Growing crops is a race against time to beat the autumn equinox at the end of September. Farmers have been working round the clock through August to get the harvest in: if there are few windows of dry weather a farmer may literally work around the crop as a wet crop is a lost crop.
Bucolic scenes of rustics enjoying a well-earned rest after the harvest home are visions of a world which vanished decades ago (if it ever existed!). Even before the harvest was finished in September the ground of those fields whose productivity was finished for this season was being prepared for their 2016 crops.
Elwell is a field nestled between the Hill and the water meadows around the River. It’s soil has become deep and clayey through the gradual erosion of the Hill over dozens of millennia. In the 2015 season it was a grass ‘ley’ – a field of grass which has been planted with a special mix of grasses and clover. Planting a grass ley is a way for a farmer to practice rotation to preserve the fertility of the soil whilst at the same time using it productively (in this case grass for the dairy and beef herd).
In September the ley was ‘sprayed off’ with glyphosate (which gardeners call Roundup). This means that when the new crop is planted there are no persistent weeds whose roots will simply resprout after the field has been ploughed and planted. Roundup is a chemical which is indispensable to modern farming. Maybe this is why it has a habit of being in the news. Here is a link to a recent article about its possible role in causing cancer.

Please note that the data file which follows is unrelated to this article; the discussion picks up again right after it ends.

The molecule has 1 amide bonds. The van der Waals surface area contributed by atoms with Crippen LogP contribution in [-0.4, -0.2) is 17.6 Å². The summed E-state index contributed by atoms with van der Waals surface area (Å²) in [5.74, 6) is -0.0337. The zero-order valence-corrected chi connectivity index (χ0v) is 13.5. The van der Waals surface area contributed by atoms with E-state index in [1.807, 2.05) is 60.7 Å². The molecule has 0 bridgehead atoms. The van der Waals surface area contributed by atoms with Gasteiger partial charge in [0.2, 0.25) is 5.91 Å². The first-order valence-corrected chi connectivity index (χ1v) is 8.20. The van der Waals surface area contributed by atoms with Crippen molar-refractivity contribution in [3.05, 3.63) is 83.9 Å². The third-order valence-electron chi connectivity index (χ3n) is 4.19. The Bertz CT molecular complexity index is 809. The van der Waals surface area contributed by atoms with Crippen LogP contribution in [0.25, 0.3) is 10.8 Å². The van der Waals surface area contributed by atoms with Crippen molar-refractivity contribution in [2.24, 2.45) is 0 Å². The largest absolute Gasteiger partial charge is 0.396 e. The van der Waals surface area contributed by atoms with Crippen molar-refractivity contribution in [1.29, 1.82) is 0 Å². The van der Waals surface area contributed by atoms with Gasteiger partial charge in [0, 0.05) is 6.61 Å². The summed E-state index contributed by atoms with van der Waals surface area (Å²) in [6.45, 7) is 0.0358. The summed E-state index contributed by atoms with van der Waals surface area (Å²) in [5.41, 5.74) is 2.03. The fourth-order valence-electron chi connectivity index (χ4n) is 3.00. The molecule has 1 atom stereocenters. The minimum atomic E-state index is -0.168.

After about 5 days the ley, together with the weeds that have grown the previous year, has died back. The next step is to add rotted farmyard manure – the straw bedding accumulated over the previous winter when cows were being kept in the barns. This post explains a bit of the hows and whys of this.
The third stage is to plough the field.
As the soil in Elwell is so clayey it needed extra cultivation because it sticks together in large lumps. So when the soil had dried out a bit the whole field was cultivated with a disk harrow. Each disc is a bit like a pizza slicer – it cuts as it rotates.
Well, now the work is about halfway done. Someone still needs to drive a tractor back and forth across the whole field FOUR more times before they can pause a while. Even then they cannot rest: the field will have to be monitored for pests including slugs.